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Stacy Hardy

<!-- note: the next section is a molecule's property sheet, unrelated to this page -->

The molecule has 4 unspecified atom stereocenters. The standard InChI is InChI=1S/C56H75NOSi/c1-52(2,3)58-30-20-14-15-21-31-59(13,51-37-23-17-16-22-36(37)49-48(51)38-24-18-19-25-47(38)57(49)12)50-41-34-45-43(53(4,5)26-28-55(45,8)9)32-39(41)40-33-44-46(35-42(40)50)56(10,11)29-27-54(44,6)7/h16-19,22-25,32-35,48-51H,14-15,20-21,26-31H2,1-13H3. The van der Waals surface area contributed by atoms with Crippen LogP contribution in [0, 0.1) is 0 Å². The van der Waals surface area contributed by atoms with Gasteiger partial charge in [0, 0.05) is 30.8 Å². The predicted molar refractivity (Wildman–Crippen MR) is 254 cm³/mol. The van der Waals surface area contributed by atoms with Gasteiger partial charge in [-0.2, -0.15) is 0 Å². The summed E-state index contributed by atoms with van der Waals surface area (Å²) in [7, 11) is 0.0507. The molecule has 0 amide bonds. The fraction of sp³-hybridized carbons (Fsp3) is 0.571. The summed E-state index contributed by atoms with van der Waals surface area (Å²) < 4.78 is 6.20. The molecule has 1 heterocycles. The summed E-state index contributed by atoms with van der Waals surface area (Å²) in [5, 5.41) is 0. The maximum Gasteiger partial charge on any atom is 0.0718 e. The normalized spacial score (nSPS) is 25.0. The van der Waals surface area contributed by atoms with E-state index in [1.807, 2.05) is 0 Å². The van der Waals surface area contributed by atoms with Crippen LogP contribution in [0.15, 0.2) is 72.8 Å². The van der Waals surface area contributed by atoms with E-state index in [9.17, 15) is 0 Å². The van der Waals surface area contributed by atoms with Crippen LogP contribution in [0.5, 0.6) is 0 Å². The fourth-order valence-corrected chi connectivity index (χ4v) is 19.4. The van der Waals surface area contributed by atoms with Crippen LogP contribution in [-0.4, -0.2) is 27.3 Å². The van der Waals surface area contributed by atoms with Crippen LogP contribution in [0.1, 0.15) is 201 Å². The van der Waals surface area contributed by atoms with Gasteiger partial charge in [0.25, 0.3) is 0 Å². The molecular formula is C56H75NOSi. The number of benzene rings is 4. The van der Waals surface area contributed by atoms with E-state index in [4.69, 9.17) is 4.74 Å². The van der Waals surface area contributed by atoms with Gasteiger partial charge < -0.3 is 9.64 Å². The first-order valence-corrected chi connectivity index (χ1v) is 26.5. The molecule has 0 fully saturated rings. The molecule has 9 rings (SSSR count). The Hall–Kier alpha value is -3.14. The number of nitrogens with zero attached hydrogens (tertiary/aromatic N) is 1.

In the title for his most recent book, Out of the Dark Night (2021), Achille Mbembe echoes Aimé Césaire, who describes the postcolony as an enervated landscape, seen and felt ‘at the end of the small hours.’ From this liminal time-space—betwixt what Césaire calls ‘the strand of dreams and the senseless awakening’—Mbembe rejects both nihilistic suspicion (toward language, identity, meaning), and the false oases of scientific-epistemological certainty. Threading their twilight perspectives through the nocturnal lens of Édouard Glissant’s opacity, Andrew Culp’s ‘Dark Deleuze,’ Jason Mohaghegh’s philosophy of the afterdark, Fred Moten’s fugitivity, and more, I explore night as a third route beyond the tabulations of masochistic skepticism and sadistic truth. Working between fact and fiction, autobiography and critical theory, I delve into the fascinating paradoxes of nocturnal experiences through the tactics of some of its most dynamic practitioners, those post-apartheid artists, writers, and musicians who reject both the glaring fallacies of rainbowism and the self-defeating nihilism of afro-pessimism; those who keep strange hours and navigate the hidden potentialities of the after-dark: the thief, the runaway, the dreamer, the drunkard, the insomniac, the revolutionary, the prophet, the madwoman, the sorcerer, and the trickster.

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